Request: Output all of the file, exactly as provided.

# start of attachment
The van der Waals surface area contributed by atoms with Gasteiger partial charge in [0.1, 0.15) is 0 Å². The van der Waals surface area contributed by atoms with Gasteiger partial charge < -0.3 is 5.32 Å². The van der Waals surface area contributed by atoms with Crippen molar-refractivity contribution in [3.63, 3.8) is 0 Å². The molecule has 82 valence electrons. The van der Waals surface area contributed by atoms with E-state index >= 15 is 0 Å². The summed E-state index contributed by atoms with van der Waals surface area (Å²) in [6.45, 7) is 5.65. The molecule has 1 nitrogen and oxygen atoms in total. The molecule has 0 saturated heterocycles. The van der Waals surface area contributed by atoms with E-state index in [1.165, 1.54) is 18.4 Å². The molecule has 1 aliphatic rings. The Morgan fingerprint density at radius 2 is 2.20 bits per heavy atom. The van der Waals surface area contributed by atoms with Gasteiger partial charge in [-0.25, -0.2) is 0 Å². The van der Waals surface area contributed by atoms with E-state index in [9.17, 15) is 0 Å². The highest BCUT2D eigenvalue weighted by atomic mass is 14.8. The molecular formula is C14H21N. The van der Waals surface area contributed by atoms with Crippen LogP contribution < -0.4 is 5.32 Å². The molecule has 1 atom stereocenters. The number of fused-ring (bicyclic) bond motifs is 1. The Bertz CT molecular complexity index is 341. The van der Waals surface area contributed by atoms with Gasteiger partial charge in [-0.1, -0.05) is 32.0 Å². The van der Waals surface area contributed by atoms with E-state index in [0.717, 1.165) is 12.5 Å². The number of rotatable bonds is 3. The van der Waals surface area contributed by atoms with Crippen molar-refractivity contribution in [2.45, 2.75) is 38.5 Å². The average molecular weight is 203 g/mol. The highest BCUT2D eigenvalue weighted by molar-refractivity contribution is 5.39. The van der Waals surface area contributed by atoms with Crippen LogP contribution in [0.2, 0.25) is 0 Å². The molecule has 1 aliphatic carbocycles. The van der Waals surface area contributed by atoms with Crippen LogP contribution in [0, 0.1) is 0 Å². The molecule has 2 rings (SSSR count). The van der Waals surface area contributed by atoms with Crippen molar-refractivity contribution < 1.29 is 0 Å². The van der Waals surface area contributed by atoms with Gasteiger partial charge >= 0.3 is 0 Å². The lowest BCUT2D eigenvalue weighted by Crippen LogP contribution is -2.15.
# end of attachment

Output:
The van der Waals surface area contributed by atoms with Gasteiger partial charge in [0.1, 0.15) is 0 Å². The van der Waals surface area contributed by atoms with Gasteiger partial charge < -0.3 is 5.32 Å². The van der Waals surface area contributed by atoms with Crippen molar-refractivity contribution in [3.63, 3.8) is 0 Å². The molecule has 82 valence electrons. The van der Waals surface area contributed by atoms with E-state index >= 15 is 0 Å². The summed E-state index contributed by atoms with van der Waals surface area (Å²) in [6.45, 7) is 5.65. The molecule has 1 nitrogen and oxygen atoms in total. The molecule has 0 saturated heterocycles. The van der Waals surface area contributed by atoms with E-state index in [1.165, 1.54) is 18.4 Å². The molecule has 1 aliphatic rings. The Morgan fingerprint density at radius 2 is 2.20 bits per heavy atom. The van der Waals surface area contributed by atoms with Gasteiger partial charge in [-0.25, -0.2) is 0 Å². The van der Waals surface area contributed by atoms with E-state index in [9.17, 15) is 0 Å². The highest BCUT2D eigenvalue weighted by atomic mass is 14.8. The molecular formula is C14H21N. The van der Waals surface area contributed by atoms with Crippen LogP contribution < -0.4 is 5.32 Å². The molecule has 1 atom stereocenters. The number of fused-ring (bicyclic) bond motifs is 1. The Bertz CT molecular complexity index is 341. The van der Waals surface area contributed by atoms with Gasteiger partial charge in [-0.1, -0.05) is 32.0 Å². The van der Waals surface area contributed by atoms with E-state index in [0.717, 1.165) is 12.5 Å². The number of rotatable bonds is 3. The van der Waals surface area contributed by atoms with Crippen molar-refractivity contribution in [2.45, 2.75) is 38.5 Å². The average molecular weight is 203 g/mol. The highest BCUT2D eigenvalue weighted by molar-refractivity contribution is 5.39. The van der Waals surface area contributed by atoms with Crippen LogP contribution in [0.2, 0.25) is 0 Å². The molecule has 1 aliphatic carbocycles. The van der Waals surface area contributed by atoms with Crippen LogP contribution in [0, 0.1) is 0 Å². The molecule has 2 rings (SSSR count). The van der Waals surface area contributed by atoms with Crippen molar-refractivity contribution < 1.29 is 0 Å². The van der Waals surface area contributed by atoms with Gasteiger partial charge >= 0.3 is 0 Å². The lowest BCUT2D eigenvalue weighted by Crippen LogP contribution is -2.15.